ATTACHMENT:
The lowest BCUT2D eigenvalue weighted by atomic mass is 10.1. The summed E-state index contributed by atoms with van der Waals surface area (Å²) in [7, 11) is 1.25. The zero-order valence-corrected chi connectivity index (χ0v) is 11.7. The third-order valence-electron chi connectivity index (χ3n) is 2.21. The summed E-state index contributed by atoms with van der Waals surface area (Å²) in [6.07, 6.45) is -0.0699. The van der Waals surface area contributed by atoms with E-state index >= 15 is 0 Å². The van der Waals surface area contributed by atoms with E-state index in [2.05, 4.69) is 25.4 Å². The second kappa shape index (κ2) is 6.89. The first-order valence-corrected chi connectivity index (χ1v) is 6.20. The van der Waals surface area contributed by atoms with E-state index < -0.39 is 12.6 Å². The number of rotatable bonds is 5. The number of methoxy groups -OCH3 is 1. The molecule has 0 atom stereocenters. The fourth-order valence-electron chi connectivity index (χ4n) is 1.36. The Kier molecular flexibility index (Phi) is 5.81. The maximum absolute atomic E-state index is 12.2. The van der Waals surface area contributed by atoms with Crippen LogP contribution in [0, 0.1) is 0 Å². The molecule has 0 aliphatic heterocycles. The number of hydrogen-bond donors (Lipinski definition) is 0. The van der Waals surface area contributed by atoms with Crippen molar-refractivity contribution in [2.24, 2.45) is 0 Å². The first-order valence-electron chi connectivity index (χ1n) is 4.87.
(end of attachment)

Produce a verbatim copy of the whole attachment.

The lowest BCUT2D eigenvalue weighted by atomic mass is 10.1. The summed E-state index contributed by atoms with van der Waals surface area (Å²) in [7, 11) is 1.25. The zero-order valence-corrected chi connectivity index (χ0v) is 11.7. The third-order valence-electron chi connectivity index (χ3n) is 2.21. The summed E-state index contributed by atoms with van der Waals surface area (Å²) in [6.07, 6.45) is -0.0699. The van der Waals surface area contributed by atoms with E-state index >= 15 is 0 Å². The van der Waals surface area contributed by atoms with E-state index in [2.05, 4.69) is 25.4 Å². The second kappa shape index (κ2) is 6.89. The first-order valence-corrected chi connectivity index (χ1v) is 6.20. The van der Waals surface area contributed by atoms with E-state index < -0.39 is 12.6 Å². The number of rotatable bonds is 5. The number of methoxy groups -OCH3 is 1. The molecule has 0 atom stereocenters. The fourth-order valence-electron chi connectivity index (χ4n) is 1.36. The Kier molecular flexibility index (Phi) is 5.81. The maximum absolute atomic E-state index is 12.2. The van der Waals surface area contributed by atoms with Crippen LogP contribution in [0, 0.1) is 0 Å². The molecule has 0 aliphatic heterocycles. The number of hydrogen-bond donors (Lipinski definition) is 0. The van der Waals surface area contributed by atoms with Crippen molar-refractivity contribution in [2.24, 2.45) is 0 Å². The first-order valence-electron chi connectivity index (χ1n) is 4.87.